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Taste of Macau: Portuguese Cuisine on the China Coast
by: Annabel Jackson
New York NY:
Hippocrene Books 2004, $18.95, Paperback
Reviewed by: Jacqueline M. Newman
Fall Volume: 2004 Issue: 11(3) page(s): 21 and 22
Fascinated with the cuisine of this once was a colony, Annabel (Doling) Jackson sets about writing about eating there. Long-time subscribers will recognize the author as Annabel Doling, and the fact that one of her earlier books, Macao on a Plate, was reviewed in this magazine's 1996 Volume 3 in Number 1, on page 17. This book, quite different from that earlier volume, is a culinary and cultural gem. It discusses history, take over by China in 1999, and its culture and people.
More than a cookbook, though it does have some sixty delicious recipes, this volume is a lavishly illustrated referenced understanding of a cuisine seemingly doomed to disappearance. The book includes a foreword by Antonio M. Jorge da Silva about the history of the peninsula of Macau. It was recognized, by the authorities of what is now known as Guangzhou, as a Portuguese settlement in 1557.
The book enlightens that Macau protrudes from the western banks of the Pearl River into the South China Sea, why the Portuguese were pushed back from more inland trading posts to A-Ma-Kong andtranslated from the Chinese as the Bay of the Ancestral Grandmother, then modified to Amacao and later Macau by those very Portuguese. It speaks about who the Portuguese could and could not marry. Intermarriage with Chinese early on was forbidden, goes on to later trade possibilities, the Macanese communities of Shanghai and Hong Kong; and why the Macanese left the colony just before and since Macau was returned to China.
Another foreword by Wilson Kwok discusses Annabel's pioneering revival of this unique early food marriage. The author defines the cuisine and tells about the most Cantonese recipe in the book, called: Tacho. She talks about locally used ingredients, some that were imported later, and she has many Macanese speak for themselves about their cultural heritage and culinary remembrances. These folk tell their tales, are shown by photograph, and later share their recipes and those of others who lived there. They also talk of the foods and restaurants there.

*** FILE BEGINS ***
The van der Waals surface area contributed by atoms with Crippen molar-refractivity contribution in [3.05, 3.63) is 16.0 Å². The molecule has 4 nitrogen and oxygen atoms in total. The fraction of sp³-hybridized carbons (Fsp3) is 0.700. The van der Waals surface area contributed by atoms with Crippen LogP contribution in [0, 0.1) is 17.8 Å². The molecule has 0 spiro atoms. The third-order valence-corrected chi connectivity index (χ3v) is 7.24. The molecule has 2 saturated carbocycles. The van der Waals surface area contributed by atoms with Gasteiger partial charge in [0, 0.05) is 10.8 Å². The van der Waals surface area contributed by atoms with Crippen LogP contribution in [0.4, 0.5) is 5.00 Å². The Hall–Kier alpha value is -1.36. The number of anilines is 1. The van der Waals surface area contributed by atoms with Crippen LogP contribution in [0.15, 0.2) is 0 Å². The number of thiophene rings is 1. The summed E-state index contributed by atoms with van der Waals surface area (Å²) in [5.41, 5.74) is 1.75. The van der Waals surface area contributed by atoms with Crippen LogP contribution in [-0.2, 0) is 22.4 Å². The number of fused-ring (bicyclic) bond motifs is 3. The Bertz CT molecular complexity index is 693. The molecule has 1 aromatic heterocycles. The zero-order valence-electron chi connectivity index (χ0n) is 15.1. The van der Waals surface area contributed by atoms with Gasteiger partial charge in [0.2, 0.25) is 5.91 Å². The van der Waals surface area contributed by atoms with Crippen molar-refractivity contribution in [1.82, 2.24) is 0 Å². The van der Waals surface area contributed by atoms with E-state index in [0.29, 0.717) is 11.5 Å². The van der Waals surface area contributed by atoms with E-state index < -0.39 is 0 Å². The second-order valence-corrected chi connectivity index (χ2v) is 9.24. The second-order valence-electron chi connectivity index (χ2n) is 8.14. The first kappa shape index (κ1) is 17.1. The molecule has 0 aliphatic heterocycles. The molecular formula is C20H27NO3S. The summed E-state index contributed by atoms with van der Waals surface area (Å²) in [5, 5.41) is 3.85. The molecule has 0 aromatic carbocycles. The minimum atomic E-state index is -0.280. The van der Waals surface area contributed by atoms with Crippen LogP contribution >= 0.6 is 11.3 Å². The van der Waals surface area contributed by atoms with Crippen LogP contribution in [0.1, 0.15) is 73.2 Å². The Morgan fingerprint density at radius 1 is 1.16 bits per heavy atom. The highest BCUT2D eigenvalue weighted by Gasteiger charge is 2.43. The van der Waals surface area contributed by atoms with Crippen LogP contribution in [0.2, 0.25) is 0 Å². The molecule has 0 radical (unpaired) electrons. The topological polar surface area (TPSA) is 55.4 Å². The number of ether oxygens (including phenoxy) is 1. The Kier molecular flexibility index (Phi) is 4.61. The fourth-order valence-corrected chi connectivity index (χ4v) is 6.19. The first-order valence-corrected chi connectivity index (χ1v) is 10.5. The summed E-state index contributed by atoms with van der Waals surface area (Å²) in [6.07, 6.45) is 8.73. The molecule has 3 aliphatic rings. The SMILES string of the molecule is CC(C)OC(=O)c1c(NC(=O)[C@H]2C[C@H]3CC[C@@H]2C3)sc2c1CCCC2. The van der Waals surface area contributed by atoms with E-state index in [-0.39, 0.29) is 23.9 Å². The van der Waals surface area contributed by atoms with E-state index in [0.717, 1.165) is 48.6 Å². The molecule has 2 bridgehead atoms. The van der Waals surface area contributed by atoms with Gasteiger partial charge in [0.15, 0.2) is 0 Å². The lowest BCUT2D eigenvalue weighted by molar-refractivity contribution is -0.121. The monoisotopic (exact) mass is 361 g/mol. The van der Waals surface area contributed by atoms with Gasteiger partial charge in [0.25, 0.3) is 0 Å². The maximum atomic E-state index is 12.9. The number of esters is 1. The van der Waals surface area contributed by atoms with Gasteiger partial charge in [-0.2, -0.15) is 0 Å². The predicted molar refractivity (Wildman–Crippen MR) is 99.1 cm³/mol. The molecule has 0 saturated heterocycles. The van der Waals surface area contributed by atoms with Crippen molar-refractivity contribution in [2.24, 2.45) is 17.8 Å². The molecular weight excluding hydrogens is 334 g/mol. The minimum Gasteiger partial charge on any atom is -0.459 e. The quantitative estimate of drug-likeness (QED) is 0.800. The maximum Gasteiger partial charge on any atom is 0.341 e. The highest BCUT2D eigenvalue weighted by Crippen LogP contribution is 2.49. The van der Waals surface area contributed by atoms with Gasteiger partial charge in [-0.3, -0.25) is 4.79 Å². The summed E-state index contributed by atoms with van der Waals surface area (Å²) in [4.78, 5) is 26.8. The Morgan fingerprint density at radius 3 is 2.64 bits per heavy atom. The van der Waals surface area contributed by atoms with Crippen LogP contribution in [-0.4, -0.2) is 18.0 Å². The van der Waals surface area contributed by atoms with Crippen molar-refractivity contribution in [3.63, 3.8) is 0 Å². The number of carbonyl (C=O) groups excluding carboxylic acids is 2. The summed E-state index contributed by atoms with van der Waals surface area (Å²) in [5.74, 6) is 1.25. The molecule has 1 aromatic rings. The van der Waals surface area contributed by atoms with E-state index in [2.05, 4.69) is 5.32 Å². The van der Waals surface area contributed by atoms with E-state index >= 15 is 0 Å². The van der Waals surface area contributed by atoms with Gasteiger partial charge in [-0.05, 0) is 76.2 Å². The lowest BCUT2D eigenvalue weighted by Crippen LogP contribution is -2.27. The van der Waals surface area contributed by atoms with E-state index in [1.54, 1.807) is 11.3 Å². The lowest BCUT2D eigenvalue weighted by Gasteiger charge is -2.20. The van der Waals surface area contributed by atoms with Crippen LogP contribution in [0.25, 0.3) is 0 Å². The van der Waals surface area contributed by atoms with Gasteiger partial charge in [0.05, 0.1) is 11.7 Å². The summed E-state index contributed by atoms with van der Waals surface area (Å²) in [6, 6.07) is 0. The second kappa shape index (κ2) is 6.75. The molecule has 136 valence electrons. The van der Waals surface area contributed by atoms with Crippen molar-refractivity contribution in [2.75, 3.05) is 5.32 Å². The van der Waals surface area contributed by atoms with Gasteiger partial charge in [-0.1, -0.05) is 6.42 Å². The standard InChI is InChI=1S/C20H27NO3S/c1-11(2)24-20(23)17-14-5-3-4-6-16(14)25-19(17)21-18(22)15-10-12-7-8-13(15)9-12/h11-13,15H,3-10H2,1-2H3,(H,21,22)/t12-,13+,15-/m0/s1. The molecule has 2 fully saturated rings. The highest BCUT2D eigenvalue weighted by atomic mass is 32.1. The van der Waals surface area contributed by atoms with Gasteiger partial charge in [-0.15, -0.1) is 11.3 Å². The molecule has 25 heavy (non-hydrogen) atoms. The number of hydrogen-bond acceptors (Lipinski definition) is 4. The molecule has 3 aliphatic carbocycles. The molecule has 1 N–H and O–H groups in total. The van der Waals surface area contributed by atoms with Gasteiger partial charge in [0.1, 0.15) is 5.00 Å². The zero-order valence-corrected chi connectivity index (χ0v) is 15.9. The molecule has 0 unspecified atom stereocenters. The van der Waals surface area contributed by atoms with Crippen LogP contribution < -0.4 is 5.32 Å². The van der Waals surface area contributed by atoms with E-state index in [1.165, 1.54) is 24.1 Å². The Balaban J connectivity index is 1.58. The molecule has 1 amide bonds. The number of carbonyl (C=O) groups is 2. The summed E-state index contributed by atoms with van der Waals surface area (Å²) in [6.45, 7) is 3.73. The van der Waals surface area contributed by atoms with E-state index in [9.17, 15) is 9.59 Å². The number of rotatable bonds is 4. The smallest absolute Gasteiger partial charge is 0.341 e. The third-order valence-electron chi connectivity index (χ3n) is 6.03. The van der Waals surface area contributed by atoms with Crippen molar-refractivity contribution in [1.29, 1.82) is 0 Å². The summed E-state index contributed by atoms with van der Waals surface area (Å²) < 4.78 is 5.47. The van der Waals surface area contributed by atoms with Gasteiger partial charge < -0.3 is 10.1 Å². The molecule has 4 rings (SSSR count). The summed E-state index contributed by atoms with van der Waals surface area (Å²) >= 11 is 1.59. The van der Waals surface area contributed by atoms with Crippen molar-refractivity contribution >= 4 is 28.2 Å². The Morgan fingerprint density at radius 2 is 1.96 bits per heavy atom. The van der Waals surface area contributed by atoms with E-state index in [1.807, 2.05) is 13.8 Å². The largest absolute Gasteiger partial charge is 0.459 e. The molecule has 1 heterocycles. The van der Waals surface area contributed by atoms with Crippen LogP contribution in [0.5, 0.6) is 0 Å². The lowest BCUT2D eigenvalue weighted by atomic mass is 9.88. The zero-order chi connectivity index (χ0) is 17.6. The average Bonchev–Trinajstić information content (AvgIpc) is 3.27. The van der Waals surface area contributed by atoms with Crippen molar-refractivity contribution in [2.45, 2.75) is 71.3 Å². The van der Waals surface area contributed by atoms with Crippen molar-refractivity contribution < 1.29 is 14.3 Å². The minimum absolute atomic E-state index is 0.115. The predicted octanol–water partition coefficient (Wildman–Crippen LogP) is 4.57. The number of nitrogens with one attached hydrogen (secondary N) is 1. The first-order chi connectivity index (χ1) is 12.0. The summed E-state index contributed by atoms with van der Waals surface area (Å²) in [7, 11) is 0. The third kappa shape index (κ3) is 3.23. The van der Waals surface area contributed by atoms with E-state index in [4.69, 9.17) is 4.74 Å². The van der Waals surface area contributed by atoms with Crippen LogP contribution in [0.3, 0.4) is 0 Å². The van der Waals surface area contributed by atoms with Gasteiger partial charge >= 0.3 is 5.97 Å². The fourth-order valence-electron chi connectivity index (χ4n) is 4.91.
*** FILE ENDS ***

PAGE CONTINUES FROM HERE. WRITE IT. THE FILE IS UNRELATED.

Vivienne's Shrimp Toast incorporates Madeira or sherry, King Prawns with Chilli and Garlic use paprika, Portuguese white wine, and a bit of butter, Pork with Lotus Root uses only Chinese ingredients and has almost all Asian influences, and Macanese Vegetarian Samosas are dumplings that marry the many influences in Macau, namely: Portuguese, Chinese, Malay, Goan, Malaccan, Japanese, and African. There are recipes for salt cod, those with olives and or olive oil, and some with saffron, cumin, and coriander. The Tacho or Winter Casserole is close to Portugal’s Cozido a Portuguesa in spirit, while using many Cantonese meats such as roast duck, Chinese sausages, pork chops, pig's trotters, and a pound of pig skin.
Every recipe has a few words up to many lines of explanation about its origin, adaptation, and/or its use. All cry out to be made, and now. They remind of foods had at the Posada’s and restaurants tried in Macau some years back. Would that we had kept note back then.
This book is treasure and a testament to ten years of research and caring about a cuisine. Thank you Annabel Doling Jackson. We and everyone are grateful for your capture of the foods of this first European colony in Asia. Some of the foods have tastes of and marriages with those of China. They are from a land now Chinese; and, they are part of their culinary heritage. Your book lets us know about, taste, and treasure them.
|Macanese Vegetarian Samosas|
1 onion, finely chopped
1 clove garlic, finely chopped
3 Tablespoons olive oil
1 teaspoon finely chopped fresh ginger
2 fresh chilies, finely chopped
1 carrot, finely diced
2 potatoes, finely diced
1/2 cup green peas
1 Tablespoon ground coriander
2 teaspoons curry powder
1/2 teaspoon saffron
1 teaspoon salt
1 Tablespoon lemon juice
2 Tablespoons bread crumbs
20 spring roll wrappers
1 egg white
2 cups vegetable oil
1. Saute onion and garlic in olive oil until soft. Stir in ginger and chilies and cook for two more minutes before adding carrots, potatoes, and peas.
2. Mix in coriander, curry, saffron, and salt and cook over very low heat for about an hour until all the vegetables are cooked and the mixture has lost its liquid.
3. Add lemon juice and breadcrumbs and set aside to cool.
4. Cut each spring roll in half, and then fold in any amount, if needed, so that there are strips about three by six inches.
5. Put heaping teaspoon filling at one end of a strip, fold it as triangle, as the American flag is folded, over and over until the mixture is enclosed and the final shape is a triangle. Repeat until all are folded, sealing the final edge with egg white.
6. Heat vegetable oil and deep fry the twenty somosas for about five minutes or until golden brown.